When the Surfside condo building collapsed in all I could think was it was the last thing occupants expected to happen. But they already knew the building in need of major repairs.
According to a new report in The Washington Post,
The president of the board of the Florida condominium that collapsed last week resigned in 2019, partly in frustration over what she saw as the sluggish response to an engineer’s report that identified major structural damage the previous year.
Anette Goldstein was among five members of the seven-member board to resign in two weeks that fall, according to minutes from an Oct. 3 meeting, at a time when the condo association in Surfside was consumed by contentious debate about the multimillion-dollar repairs.
Goldstein wrote in a September 2019 resignation letter,
“We work for months to go in one direction and at the very last minute objections are raised that should have been discussed and resolved right in the beginning.
This pattern has repeated itself over and over, ego battles, undermining the roles of fellow board members, circulation of gossip and mistruths. I am not presenting a very pretty picture of the functioning of our board and many before us, but it describes a board that works very hard but cannot for the reasons above accomplish the goals we set out to accomplish.”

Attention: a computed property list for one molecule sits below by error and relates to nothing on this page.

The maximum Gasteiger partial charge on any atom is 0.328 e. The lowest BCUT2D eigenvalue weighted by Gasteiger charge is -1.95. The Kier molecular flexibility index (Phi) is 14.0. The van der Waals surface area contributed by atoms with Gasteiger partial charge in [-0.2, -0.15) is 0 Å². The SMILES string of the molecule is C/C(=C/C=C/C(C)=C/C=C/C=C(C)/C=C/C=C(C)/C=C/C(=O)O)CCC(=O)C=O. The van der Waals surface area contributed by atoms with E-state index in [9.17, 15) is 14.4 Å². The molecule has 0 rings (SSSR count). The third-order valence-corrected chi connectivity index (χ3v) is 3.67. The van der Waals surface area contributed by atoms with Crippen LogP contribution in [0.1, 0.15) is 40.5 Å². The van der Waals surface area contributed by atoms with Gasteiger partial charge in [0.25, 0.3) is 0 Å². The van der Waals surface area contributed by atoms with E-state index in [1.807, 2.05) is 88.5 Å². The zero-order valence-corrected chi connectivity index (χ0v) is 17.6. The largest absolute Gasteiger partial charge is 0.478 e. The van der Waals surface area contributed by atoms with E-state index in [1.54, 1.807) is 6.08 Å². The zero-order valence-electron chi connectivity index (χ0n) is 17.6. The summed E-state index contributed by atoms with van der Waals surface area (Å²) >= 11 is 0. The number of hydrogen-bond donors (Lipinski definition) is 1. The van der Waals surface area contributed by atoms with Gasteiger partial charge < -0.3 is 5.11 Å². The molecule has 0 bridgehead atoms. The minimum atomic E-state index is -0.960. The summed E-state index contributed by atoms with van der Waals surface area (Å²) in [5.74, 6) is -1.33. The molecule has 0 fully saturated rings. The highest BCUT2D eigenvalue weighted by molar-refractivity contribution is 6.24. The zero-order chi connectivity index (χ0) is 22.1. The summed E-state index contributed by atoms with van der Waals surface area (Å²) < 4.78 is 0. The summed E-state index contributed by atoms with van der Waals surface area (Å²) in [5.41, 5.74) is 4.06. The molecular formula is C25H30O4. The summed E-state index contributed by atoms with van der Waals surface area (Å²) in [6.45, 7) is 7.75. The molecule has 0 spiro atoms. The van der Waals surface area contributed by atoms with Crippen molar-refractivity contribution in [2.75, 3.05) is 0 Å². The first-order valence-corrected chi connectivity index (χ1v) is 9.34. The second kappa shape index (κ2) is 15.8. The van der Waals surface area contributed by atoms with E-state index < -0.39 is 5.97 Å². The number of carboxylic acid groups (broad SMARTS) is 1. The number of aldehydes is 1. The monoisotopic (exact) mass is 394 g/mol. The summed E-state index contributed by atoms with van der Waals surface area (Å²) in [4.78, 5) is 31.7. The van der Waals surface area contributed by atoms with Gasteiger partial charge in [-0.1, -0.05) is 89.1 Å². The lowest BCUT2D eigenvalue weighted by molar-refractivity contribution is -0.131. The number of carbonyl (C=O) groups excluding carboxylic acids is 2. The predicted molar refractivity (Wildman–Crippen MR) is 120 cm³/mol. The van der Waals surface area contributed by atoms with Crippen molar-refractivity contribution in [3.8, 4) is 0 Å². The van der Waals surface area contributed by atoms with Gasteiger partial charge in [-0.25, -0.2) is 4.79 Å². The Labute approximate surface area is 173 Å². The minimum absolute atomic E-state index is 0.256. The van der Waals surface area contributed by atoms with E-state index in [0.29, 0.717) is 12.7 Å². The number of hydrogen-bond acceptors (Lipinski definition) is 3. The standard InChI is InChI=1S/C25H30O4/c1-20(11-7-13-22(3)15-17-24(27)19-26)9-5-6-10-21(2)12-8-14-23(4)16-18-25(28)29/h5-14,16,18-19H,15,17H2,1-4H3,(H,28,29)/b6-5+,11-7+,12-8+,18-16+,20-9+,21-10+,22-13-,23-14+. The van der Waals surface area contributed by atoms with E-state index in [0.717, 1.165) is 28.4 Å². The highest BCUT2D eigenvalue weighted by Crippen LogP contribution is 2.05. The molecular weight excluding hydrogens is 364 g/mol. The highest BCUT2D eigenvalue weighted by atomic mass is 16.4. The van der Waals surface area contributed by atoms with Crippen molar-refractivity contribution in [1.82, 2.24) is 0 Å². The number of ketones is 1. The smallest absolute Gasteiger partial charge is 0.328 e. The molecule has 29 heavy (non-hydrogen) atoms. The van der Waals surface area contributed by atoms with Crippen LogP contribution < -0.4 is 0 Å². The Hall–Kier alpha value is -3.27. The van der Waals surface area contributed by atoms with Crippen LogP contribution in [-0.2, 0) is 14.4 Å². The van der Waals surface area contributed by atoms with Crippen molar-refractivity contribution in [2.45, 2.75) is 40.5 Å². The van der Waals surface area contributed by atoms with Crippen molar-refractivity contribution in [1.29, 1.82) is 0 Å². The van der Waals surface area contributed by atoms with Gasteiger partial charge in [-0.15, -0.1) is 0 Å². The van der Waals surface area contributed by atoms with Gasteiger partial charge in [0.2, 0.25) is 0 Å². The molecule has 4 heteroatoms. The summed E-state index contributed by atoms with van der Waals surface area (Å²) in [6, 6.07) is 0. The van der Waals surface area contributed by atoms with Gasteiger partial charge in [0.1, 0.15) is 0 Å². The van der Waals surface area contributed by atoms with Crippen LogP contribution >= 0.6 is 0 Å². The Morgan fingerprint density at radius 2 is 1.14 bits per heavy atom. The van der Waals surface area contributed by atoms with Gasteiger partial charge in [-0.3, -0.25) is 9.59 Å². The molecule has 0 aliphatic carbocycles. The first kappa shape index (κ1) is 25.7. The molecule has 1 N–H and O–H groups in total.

Squabbling over the cost and scope of the work, along with turnover on the volunteer board, dragged out preparations for the repairs for three long years.
Concrete restoration work had not yet begun when the building partially collapsed June 24, but identifying the exact cause of the catastrophe will take months. Despite increasingly dire warnings from the board, many condo owners balked at paying for the extensive improvements, which went from about $9 million to over $15 million as the building continued to deteriorate.
Max Friedman, a former board member who left the board before the 2018 report, said in an interview with WaPost,
“The question is, ‘Why did it take three years to get this point?
“It took a lot of time to get the ball rolling, and of course there was sticker shock. Nobody truly believed the building was in imminent danger.”
Miami-Dade County requires buildings to be inspected and recertified as safe after 40 years. Real estate lawyers say the process often stretches out way beyond that time. Champlain Towers South, was constructed in 1981. Forty years ago.